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Game Preview #27: Wolves at Trail Blazers

The Wolves’ two-game series concludes in Portland with a chance for the Wolves to show what they learned from Saturday.

Minnesota Timberwolves v Portland Trail Blazers Photo by Alika Jenner/Getty Images

Game Info

What To Watch For

The Timberwolves are coming off an entertaining but disappointing 124-118 loss in Portland Saturday. Now they get the chance for revenge on the Trail Blazers’ home floor to stay above .500 for the year.

Here’s what intrigues me heading into tonight’s game:

Minnesota Timberwolves v Portland Trail Blazers Photo by Cameron Browne/NBAE via Getty Images

What adjustments do Wolves make?

These two-game series in one city offer a unique chance during the NBA’s regular season for coaches and players to take what they learned from the first game and apply it in the second. In that way, it’s similar to part of a playoff series, so expect some real intensity between these teams tonight.

There are plenty of areas ripe for improvement where Wolves Head Coach Chris Finch and Co. could make some tweaks. Top of mind is the defensive approach to Damian Lillard and Anfernee Simons, who combined for 67 points Saturday.

Lillard got to the line for 15 free throw attempts, so it would be logical for the Wolves to get less handsy with him. Simons, meanwhile, made his living by attacking space off screens, so perhaps Minnesota will look to close that off by bringing the screener’s man up slightly.

It will also be interesting to see the consistency of Minnesota’s offensive flow. The Wolves’ pace and ball movement was fantastic in a 66-point first half Saturday, but the Blazers’ switching defense and some ill-timed hero ball got them stuck in the mud in the second. Look for Finch to emphasize that circulative energy throughout tonight’s game.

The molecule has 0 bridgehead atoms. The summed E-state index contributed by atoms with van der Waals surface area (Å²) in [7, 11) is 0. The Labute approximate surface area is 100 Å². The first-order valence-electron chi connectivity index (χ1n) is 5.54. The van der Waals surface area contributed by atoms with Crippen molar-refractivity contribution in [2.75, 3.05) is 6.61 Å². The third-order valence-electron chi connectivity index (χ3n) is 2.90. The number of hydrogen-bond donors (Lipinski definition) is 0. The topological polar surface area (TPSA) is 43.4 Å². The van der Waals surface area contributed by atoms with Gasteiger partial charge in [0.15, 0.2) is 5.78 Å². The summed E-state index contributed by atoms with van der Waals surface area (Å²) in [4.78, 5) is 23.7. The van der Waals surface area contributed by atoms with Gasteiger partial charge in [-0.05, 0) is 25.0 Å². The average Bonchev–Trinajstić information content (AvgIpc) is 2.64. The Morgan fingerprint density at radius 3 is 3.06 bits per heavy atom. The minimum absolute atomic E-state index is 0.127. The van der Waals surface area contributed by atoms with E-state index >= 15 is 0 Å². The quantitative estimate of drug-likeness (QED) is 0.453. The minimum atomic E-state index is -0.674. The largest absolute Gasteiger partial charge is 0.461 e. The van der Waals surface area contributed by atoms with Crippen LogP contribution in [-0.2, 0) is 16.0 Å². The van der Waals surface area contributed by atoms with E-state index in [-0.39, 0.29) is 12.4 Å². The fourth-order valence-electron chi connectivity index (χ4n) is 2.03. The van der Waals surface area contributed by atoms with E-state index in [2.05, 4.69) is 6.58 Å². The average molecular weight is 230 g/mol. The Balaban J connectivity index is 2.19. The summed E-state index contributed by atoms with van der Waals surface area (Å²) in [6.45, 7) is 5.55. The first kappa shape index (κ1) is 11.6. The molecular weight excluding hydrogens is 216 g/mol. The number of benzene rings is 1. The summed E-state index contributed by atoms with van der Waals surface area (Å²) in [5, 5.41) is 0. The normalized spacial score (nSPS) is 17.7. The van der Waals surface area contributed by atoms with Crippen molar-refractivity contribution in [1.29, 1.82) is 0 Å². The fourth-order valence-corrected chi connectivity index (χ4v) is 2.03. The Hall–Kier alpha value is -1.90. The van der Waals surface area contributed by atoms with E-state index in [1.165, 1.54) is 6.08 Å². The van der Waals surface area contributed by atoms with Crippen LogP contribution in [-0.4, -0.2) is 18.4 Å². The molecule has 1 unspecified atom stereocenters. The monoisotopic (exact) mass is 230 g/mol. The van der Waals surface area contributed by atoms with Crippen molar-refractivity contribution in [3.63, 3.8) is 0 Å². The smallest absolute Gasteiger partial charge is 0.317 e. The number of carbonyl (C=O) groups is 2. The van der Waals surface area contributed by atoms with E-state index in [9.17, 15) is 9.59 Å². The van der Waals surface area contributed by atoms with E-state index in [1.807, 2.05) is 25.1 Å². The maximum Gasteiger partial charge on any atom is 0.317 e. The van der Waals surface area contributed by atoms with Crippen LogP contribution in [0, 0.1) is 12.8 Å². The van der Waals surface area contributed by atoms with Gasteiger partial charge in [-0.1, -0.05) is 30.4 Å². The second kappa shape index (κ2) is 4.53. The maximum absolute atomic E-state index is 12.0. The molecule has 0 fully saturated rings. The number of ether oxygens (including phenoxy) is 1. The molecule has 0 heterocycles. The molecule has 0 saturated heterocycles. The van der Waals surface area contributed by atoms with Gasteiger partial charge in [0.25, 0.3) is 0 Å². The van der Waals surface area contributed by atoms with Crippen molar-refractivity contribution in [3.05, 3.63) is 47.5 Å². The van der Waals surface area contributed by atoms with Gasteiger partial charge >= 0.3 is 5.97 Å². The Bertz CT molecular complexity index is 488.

Minnesota Timberwolves v Portland Trail Blazers Photo by Cameron Browne/NBAE via Getty Images

Will Wolves do the grunt work this time around?

A big reason the Blazers won on Saturday was their success the tough, gritty aspects of the game. They turned 11 offensive rebounds into 22 second-chance points and plowed their way to 28 shots at the free throw line.

Minnesota has to match that physicality if it wants a good chance to win tonight. They did a solid job by getting to the line 24 times but left six points on the board when they got there. More dire is the rebounding, where Portland had a 45-28 overall advantage.

Finch bemoaned the fact that his team didn’t get into Portland’s bodies and swarm them. Doing this isn’t just about reducing that rebound deficit on the stat sheet; it’s about dictating the terms of the game rather than allowing the Blazers to do so. Getting into players such as Lillard and Simons early (and legally) will keep them from getting to their spots, which will reduce their scoring opportunities from the field and the line.

Minnesota Timberwolves v Portland Trail Blazers Photo by Alika Jenner/Getty Images

Gobert continuing to acclimate to offense

Saturday made the first time Rudy Gobert scored 20-plus points in two straight games as a Timberwolf per Basketball-Reference. He spoke after the game about how he and his teammates are building trust and how key his efforts to be aggressive are to that.

Minnesota will certainly need more of this caliber of play from Gobert with Karl-Anthony Towns out. Aside from minutes played alongside Naz Reid, Gobert will be the only major interior force for the Wolves when he’s on the court. It’s crucial that he continue to elevate that chemistry with the other Wolves to maximize those scoring opportunities at the basket.

D’Angelo Russell is getting better at finding Gobert in the pick-and-roll, and Kyle Anderson has thrown some beautiful passes to find the big man at the rim. When Gobert is a threat to score — and Minnesota’s other players are threats to find him — it opens up space for driving and finishing lanes. The more Gobert scores within the offense, without forcing him the ball, the better things will be for everyone else.

Injury Reports



  • Jordan McLaughlin (left calf strain)


  • Taurean Prince (right shoulder sublaxation)
  • Karl-Anthony Towns (right calf strain)



  • Drew Eubanks (right hip contusion)
  • Josh Hart (left ankle sprain)
  • Justise Winslow (right groin soreness)


  • Greg Brown III (G League assignment)
  • Nassir Little (right femoral head impaction fracture)
  • Gary Payton II (return to competition reconditioning)